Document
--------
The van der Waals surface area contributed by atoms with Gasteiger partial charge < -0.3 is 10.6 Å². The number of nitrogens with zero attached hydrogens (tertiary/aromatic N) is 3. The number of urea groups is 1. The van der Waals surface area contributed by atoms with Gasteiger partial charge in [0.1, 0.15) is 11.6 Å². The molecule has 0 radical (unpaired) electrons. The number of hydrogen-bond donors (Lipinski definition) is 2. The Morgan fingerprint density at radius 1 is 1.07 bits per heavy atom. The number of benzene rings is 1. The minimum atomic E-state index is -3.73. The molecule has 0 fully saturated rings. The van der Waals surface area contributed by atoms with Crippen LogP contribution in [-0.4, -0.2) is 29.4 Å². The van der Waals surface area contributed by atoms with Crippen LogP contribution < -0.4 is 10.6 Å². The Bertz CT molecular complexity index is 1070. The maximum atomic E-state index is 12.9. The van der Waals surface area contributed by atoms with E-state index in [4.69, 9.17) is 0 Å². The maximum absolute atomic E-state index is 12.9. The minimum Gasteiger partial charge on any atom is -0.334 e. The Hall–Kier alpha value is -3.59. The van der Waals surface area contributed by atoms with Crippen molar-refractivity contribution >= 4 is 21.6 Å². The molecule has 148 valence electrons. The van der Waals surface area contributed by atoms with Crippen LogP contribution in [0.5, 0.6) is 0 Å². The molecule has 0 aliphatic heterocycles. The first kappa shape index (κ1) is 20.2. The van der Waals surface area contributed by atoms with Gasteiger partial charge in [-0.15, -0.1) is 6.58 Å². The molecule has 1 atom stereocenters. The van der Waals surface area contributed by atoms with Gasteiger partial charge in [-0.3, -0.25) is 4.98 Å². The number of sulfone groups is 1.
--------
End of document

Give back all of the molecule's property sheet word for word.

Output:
The van der Waals surface area contributed by atoms with Gasteiger partial charge < -0.3 is 10.6 Å². The number of nitrogens with zero attached hydrogens (tertiary/aromatic N) is 3. The number of urea groups is 1. The van der Waals surface area contributed by atoms with Gasteiger partial charge in [0.1, 0.15) is 11.6 Å². The molecule has 0 radical (unpaired) electrons. The number of hydrogen-bond donors (Lipinski definition) is 2. The Morgan fingerprint density at radius 1 is 1.07 bits per heavy atom. The number of benzene rings is 1. The minimum atomic E-state index is -3.73. The molecule has 0 fully saturated rings. The van der Waals surface area contributed by atoms with Crippen LogP contribution in [-0.4, -0.2) is 29.4 Å². The van der Waals surface area contributed by atoms with Crippen LogP contribution < -0.4 is 10.6 Å². The Bertz CT molecular complexity index is 1070. The maximum atomic E-state index is 12.9. The van der Waals surface area contributed by atoms with E-state index in [4.69, 9.17) is 0 Å². The maximum absolute atomic E-state index is 12.9. The minimum Gasteiger partial charge on any atom is -0.334 e. The Hall–Kier alpha value is -3.59. The van der Waals surface area contributed by atoms with Crippen molar-refractivity contribution >= 4 is 21.6 Å². The molecule has 148 valence electrons. The van der Waals surface area contributed by atoms with Crippen LogP contribution in [0.5, 0.6) is 0 Å². The molecule has 0 aliphatic heterocycles. The first kappa shape index (κ1) is 20.2. The van der Waals surface area contributed by atoms with Gasteiger partial charge in [-0.15, -0.1) is 6.58 Å². The molecule has 1 atom stereocenters. The van der Waals surface area contributed by atoms with Gasteiger partial charge in [-0.3, -0.25) is 4.98 Å². The number of sulfone groups is 1.